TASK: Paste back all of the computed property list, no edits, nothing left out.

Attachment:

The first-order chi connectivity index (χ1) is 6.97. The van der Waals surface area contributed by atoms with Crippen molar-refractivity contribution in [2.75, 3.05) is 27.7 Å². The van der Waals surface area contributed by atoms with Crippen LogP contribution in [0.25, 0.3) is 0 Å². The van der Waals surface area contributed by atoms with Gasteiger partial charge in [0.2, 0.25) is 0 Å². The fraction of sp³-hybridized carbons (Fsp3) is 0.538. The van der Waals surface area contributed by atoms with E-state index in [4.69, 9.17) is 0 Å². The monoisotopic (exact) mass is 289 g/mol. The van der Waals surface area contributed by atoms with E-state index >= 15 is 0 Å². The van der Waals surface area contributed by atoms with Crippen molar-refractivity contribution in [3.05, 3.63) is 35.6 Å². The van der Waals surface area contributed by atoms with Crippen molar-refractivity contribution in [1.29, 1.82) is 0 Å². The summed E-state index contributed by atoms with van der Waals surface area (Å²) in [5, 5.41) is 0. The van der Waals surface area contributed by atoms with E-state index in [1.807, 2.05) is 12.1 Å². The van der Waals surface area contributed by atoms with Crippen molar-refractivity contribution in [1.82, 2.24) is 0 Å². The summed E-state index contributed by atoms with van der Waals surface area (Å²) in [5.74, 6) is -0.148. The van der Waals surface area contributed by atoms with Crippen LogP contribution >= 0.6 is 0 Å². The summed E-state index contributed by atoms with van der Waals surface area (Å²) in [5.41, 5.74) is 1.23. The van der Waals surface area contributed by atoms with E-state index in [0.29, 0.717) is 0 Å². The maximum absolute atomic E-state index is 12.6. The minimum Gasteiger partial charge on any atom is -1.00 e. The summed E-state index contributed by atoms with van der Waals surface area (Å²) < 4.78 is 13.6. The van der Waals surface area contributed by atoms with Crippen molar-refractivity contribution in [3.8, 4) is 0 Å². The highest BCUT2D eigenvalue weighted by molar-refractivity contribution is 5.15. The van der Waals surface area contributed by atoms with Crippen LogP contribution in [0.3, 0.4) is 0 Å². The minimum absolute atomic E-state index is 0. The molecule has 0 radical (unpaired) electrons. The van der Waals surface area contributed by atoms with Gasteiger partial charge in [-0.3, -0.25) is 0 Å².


The first-order chi connectivity index (χ1) is 6.97. The van der Waals surface area contributed by atoms with Crippen molar-refractivity contribution in [2.75, 3.05) is 27.7 Å². The van der Waals surface area contributed by atoms with Crippen LogP contribution in [0.25, 0.3) is 0 Å². The van der Waals surface area contributed by atoms with Gasteiger partial charge in [0.2, 0.25) is 0 Å². The fraction of sp³-hybridized carbons (Fsp3) is 0.538. The van der Waals surface area contributed by atoms with E-state index in [4.69, 9.17) is 0 Å². The monoisotopic (exact) mass is 289 g/mol. The van der Waals surface area contributed by atoms with E-state index >= 15 is 0 Å². The van der Waals surface area contributed by atoms with Crippen molar-refractivity contribution in [3.05, 3.63) is 35.6 Å². The van der Waals surface area contributed by atoms with Crippen molar-refractivity contribution in [1.29, 1.82) is 0 Å². The summed E-state index contributed by atoms with van der Waals surface area (Å²) in [5, 5.41) is 0. The van der Waals surface area contributed by atoms with E-state index in [1.807, 2.05) is 12.1 Å². The van der Waals surface area contributed by atoms with Crippen molar-refractivity contribution in [1.82, 2.24) is 0 Å². The summed E-state index contributed by atoms with van der Waals surface area (Å²) in [5.74, 6) is -0.148. The van der Waals surface area contributed by atoms with Crippen LogP contribution >= 0.6 is 0 Å². The summed E-state index contributed by atoms with van der Waals surface area (Å²) in [5.41, 5.74) is 1.23. The van der Waals surface area contributed by atoms with E-state index in [0.29, 0.717) is 0 Å². The maximum absolute atomic E-state index is 12.6. The minimum Gasteiger partial charge on any atom is -1.00 e. The summed E-state index contributed by atoms with van der Waals surface area (Å²) < 4.78 is 13.6. The van der Waals surface area contributed by atoms with Crippen molar-refractivity contribution in [3.8, 4) is 0 Å². The highest BCUT2D eigenvalue weighted by molar-refractivity contribution is 5.15. The van der Waals surface area contributed by atoms with Crippen LogP contribution in [0.3, 0.4) is 0 Å². The minimum absolute atomic E-state index is 0. The molecule has 0 radical (unpaired) electrons. The van der Waals surface area contributed by atoms with Gasteiger partial charge in [-0.3, -0.25) is 0 Å².